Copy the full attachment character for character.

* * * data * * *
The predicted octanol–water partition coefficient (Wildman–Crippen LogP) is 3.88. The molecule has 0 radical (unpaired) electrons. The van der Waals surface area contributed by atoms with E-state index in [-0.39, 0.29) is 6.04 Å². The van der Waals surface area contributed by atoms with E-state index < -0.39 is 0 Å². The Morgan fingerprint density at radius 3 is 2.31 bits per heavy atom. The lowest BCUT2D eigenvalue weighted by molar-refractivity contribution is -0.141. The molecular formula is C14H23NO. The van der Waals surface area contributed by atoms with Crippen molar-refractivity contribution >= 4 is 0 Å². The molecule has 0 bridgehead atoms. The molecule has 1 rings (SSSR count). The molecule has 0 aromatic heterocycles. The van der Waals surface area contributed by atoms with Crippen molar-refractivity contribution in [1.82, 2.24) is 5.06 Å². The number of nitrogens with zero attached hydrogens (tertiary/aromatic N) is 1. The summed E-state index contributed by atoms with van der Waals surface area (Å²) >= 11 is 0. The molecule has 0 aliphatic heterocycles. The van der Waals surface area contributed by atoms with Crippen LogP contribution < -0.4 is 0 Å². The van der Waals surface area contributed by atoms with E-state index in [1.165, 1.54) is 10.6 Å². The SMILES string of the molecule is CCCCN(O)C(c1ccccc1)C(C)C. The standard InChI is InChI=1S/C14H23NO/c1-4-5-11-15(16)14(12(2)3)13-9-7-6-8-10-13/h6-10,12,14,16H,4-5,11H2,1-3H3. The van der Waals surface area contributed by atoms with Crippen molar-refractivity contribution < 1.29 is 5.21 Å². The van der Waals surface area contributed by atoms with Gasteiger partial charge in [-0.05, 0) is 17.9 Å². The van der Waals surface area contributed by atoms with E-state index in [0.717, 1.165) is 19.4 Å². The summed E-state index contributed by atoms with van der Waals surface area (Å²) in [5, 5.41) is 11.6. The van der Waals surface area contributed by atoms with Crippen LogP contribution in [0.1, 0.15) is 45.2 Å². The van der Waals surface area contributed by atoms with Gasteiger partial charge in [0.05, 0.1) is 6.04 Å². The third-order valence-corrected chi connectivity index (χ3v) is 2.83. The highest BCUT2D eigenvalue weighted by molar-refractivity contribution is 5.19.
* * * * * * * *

The predicted octanol–water partition coefficient (Wildman–Crippen LogP) is 3.88. The molecule has 0 radical (unpaired) electrons. The van der Waals surface area contributed by atoms with E-state index in [-0.39, 0.29) is 6.04 Å². The van der Waals surface area contributed by atoms with E-state index < -0.39 is 0 Å². The Morgan fingerprint density at radius 3 is 2.31 bits per heavy atom. The lowest BCUT2D eigenvalue weighted by molar-refractivity contribution is -0.141. The molecular formula is C14H23NO. The van der Waals surface area contributed by atoms with Crippen molar-refractivity contribution >= 4 is 0 Å². The molecule has 0 bridgehead atoms. The molecule has 1 rings (SSSR count). The molecule has 0 aromatic heterocycles. The van der Waals surface area contributed by atoms with Crippen molar-refractivity contribution in [1.82, 2.24) is 5.06 Å². The number of nitrogens with zero attached hydrogens (tertiary/aromatic N) is 1. The summed E-state index contributed by atoms with van der Waals surface area (Å²) >= 11 is 0. The molecule has 0 aliphatic heterocycles. The van der Waals surface area contributed by atoms with Crippen LogP contribution < -0.4 is 0 Å². The van der Waals surface area contributed by atoms with E-state index in [1.165, 1.54) is 10.6 Å². The SMILES string of the molecule is CCCCN(O)C(c1ccccc1)C(C)C. The standard InChI is InChI=1S/C14H23NO/c1-4-5-11-15(16)14(12(2)3)13-9-7-6-8-10-13/h6-10,12,14,16H,4-5,11H2,1-3H3. The van der Waals surface area contributed by atoms with Crippen molar-refractivity contribution < 1.29 is 5.21 Å². The van der Waals surface area contributed by atoms with Gasteiger partial charge in [-0.05, 0) is 17.9 Å². The van der Waals surface area contributed by atoms with E-state index in [0.717, 1.165) is 19.4 Å². The summed E-state index contributed by atoms with van der Waals surface area (Å²) in [5, 5.41) is 11.6. The van der Waals surface area contributed by atoms with Crippen LogP contribution in [0.1, 0.15) is 45.2 Å². The van der Waals surface area contributed by atoms with Gasteiger partial charge in [0.05, 0.1) is 6.04 Å². The third-order valence-corrected chi connectivity index (χ3v) is 2.83. The highest BCUT2D eigenvalue weighted by molar-refractivity contribution is 5.19.